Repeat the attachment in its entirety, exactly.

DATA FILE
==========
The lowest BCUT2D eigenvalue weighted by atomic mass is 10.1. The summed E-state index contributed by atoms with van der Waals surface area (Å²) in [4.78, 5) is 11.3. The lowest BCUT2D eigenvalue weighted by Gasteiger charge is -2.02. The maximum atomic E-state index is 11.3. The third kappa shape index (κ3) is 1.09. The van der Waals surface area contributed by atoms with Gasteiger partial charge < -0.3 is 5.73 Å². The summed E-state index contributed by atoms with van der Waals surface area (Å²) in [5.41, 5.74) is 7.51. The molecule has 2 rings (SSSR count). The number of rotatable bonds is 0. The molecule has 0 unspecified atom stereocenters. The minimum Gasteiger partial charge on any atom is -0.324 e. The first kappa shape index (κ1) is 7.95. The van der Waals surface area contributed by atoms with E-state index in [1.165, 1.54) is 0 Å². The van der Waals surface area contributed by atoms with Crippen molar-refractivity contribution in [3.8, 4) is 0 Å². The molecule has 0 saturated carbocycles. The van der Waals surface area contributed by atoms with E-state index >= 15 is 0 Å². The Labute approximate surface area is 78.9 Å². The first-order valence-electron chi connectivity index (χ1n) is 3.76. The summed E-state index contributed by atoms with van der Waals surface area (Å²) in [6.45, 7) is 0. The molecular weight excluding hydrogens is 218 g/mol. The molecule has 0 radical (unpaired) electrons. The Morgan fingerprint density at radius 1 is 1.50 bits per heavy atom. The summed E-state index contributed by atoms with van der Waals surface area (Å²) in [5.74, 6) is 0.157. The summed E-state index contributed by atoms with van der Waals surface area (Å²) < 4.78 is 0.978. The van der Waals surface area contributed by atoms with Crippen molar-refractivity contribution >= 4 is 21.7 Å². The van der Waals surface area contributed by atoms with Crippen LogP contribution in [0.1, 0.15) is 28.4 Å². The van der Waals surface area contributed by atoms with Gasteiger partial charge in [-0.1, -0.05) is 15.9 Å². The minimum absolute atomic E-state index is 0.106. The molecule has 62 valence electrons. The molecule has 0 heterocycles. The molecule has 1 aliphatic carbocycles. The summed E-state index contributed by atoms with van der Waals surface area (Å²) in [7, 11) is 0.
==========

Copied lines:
The lowest BCUT2D eigenvalue weighted by atomic mass is 10.1. The summed E-state index contributed by atoms with van der Waals surface area (Å²) in [4.78, 5) is 11.3. The lowest BCUT2D eigenvalue weighted by Gasteiger charge is -2.02. The maximum atomic E-state index is 11.3. The third kappa shape index (κ3) is 1.09. The van der Waals surface area contributed by atoms with Gasteiger partial charge < -0.3 is 5.73 Å². The summed E-state index contributed by atoms with van der Waals surface area (Å²) in [5.41, 5.74) is 7.51. The molecule has 2 rings (SSSR count). The number of rotatable bonds is 0. The molecule has 0 unspecified atom stereocenters. The minimum Gasteiger partial charge on any atom is -0.324 e. The first kappa shape index (κ1) is 7.95. The van der Waals surface area contributed by atoms with E-state index in [1.165, 1.54) is 0 Å². The van der Waals surface area contributed by atoms with Crippen molar-refractivity contribution in [3.8, 4) is 0 Å². The molecule has 0 saturated carbocycles. The van der Waals surface area contributed by atoms with E-state index >= 15 is 0 Å². The Labute approximate surface area is 78.9 Å². The first-order valence-electron chi connectivity index (χ1n) is 3.76. The summed E-state index contributed by atoms with van der Waals surface area (Å²) in [6.45, 7) is 0. The molecular weight excluding hydrogens is 218 g/mol. The molecule has 0 radical (unpaired) electrons. The Morgan fingerprint density at radius 1 is 1.50 bits per heavy atom. The summed E-state index contributed by atoms with van der Waals surface area (Å²) in [5.74, 6) is 0.157. The summed E-state index contributed by atoms with van der Waals surface area (Å²) < 4.78 is 0.978. The van der Waals surface area contributed by atoms with Crippen molar-refractivity contribution >= 4 is 21.7 Å². The van der Waals surface area contributed by atoms with Crippen LogP contribution in [0.1, 0.15) is 28.4 Å². The van der Waals surface area contributed by atoms with Gasteiger partial charge in [-0.1, -0.05) is 15.9 Å². The minimum absolute atomic E-state index is 0.106. The molecule has 62 valence electrons. The molecule has 0 heterocycles. The molecule has 1 aliphatic carbocycles. The summed E-state index contributed by atoms with van der Waals surface area (Å²) in [7, 11) is 0.